MANAGERS: The Managers team plays on a different table, competing to get the most reputation points for their organization. The managers bid for aid missions that give them publicity and reputation points, if completed on "time" and safely. This adds an additional level of stress on the managers to ensure the missions are completed as soon as possible as time is a limited commodity in the game. Additionally, from each mission's perspective time wasted might cost lives for the receipts of the aid. Once a few missions are completed successfully, managers can begin bidding for larger scale projects that get them more visibility, and in relation better resources to work with. 

DRIVERS: While Managers are playing a game of strategy, their strategies will amount to nothing unless they have a reliable team of Drivers who can complete the missions. The Drivers play on a separate table with a map of the city on it, allowing them to chart and plan their routes. However, this physical disconnect creates a number of misunderstandings between the Managers and Drivers. Managers want the drivers to complete the missions as fast as possible at the lowest cost possible. The lower the costs and the faster the routes, the higher the risk on both the drivers and the vehicles they drive.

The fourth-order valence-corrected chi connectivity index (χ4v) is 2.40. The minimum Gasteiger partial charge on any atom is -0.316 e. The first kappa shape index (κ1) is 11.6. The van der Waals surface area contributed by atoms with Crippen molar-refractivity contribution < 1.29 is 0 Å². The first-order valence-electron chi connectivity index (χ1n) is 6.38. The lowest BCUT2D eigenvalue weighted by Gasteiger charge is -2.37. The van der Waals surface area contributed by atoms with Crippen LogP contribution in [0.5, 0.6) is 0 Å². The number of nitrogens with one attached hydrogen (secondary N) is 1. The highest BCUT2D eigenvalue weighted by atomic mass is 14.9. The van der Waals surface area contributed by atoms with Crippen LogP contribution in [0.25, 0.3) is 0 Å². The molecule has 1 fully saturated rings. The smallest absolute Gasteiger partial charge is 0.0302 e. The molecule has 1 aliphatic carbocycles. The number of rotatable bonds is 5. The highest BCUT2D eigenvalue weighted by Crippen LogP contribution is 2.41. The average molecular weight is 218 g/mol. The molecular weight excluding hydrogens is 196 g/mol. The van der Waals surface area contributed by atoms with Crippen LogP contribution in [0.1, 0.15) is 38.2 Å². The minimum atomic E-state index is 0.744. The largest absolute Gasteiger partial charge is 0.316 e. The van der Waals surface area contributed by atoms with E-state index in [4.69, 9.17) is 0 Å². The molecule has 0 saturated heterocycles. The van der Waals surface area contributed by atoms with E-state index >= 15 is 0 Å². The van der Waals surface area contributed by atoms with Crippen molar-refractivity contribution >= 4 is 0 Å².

Eventually, the Managers keep pushing drivers to take greater risks while their focus is only on the missions, while the Drivers resent their disinterest and feel more and more under appreciated, and keep pushing back on taking any risks, delaying the mission timelines. As a result, both teams begin selective seeing only parts of the larger system that requires both to cooperate, not compete. 

Development blog

PLAYED AT

  • 2013 Aid and Development Conference
  • 2013 Pakistan
  • 2012 Kathmandu, Fleet Forum Training Session
  • 2012 Haiti
  • 2012 Tanzania

DRIVING FORCE! GAME ASSETS

Map of the game world.

Map of the game world.

GAME PLAY